The External Call
“Therefore, brothers, pick out from among you seven men of good repute, full of the Spirit and of wisdom, whom we will appoint to this duty” (v. 3).- Acts 6:1–7
Continuing our discussion of how God calls people to particular vocations, let us return to the calling of a minister of the gospel so that we can draw some parallels between that and the Lord’s calling of people to other professions. We have seen that Scripture talks about the internal call to the pastorate. It is a noble thing for a man to have the inward desire to be an elder, provided of course that the desire is to serve other people and not to be served or to advance one’s fame (1 Tim. 3:1). In the case of the Apostle Paul, we find that he had a strong inclination to preach the gospel, a desire to be a minister that had to be satisfied (1 Cor. 9:16b). These are manifestations of the internal call to ministry, but as we noted, such an internal call need not be limited to the pastorate. God has created people with various needs and desires, and part of the call to love one another involves working in vocations that help meet these needs and desires. A strong desire for a particular line of work or a sense that one is called to a specific vocation can be evidence that the Lord is calling one to that vocation, whether the vocation is that of a doctor, homemaker, store manager, plumber, custodian, computer programmer, or any other lawful line of work.
In the case of the call to the pastorate, most denominations have recognized that the inward call in itself is not sufficient for ordination. Because we are fallen, we can deceive ourselves and think we are hearing from the Lord when we are really just seeking to advance ourselves or are motivated to seek full-time ministry for the wrong reasons. That is why the church also stresses the external call to ministry. If a man feels called by God to the pastorate, this call must be confirmed by other Christian leaders. They must agree with him that he has the gifts, temperament, and other qualifications for the pastorate. Other men who are elders in the church need to be led by the Holy Spirit to see that the man who senses an external call is really hearing from the Lord. Even laypeople play a role in the external call to ministry by affirming the aspiring minister’s teaching gifts and skills. In today’s passage, we read about the external call given to the first deacons of the church (Acts 6:1-7). The church had to seek out men who showed evidence of being filled with the Holy Spirit.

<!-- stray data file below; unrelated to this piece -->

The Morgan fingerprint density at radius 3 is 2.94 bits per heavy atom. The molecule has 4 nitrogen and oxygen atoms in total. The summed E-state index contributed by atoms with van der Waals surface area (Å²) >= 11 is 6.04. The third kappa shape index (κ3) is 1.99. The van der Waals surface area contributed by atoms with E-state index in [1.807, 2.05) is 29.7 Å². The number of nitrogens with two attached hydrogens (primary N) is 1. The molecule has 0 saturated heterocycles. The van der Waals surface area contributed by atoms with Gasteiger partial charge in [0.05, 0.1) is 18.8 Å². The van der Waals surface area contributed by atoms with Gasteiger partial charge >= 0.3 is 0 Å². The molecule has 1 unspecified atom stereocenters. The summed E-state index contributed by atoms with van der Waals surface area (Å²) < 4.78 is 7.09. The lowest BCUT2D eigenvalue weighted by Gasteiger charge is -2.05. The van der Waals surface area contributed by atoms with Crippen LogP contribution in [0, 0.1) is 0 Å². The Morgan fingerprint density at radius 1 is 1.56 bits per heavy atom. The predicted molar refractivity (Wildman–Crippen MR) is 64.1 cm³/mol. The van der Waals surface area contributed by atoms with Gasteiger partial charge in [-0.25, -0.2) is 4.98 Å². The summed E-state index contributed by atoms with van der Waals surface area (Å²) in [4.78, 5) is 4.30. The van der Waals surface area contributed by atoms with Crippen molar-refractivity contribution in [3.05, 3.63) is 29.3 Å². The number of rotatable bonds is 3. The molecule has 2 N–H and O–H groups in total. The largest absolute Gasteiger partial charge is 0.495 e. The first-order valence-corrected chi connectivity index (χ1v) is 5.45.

God also works through external means to call people to other vocations. If you desire a certain line of work, you should expect others to affirm that you have what it takes for that vocation. That way, you can be sure your sense of inward calling is not self-deception.
Sometimes the external call to a particular vocation comes before a man or woman receives an internal call. If several individuals are noticing particular gifts in you or are suggesting that you pursue a certain line of work, it is worth taking their advice seriously and considering whether they might be right even if you have not yet felt an internal call. There is wisdom in a multitude of wise counselors (Prov. 15:22).
Passages for Further Study
1 Samuel 16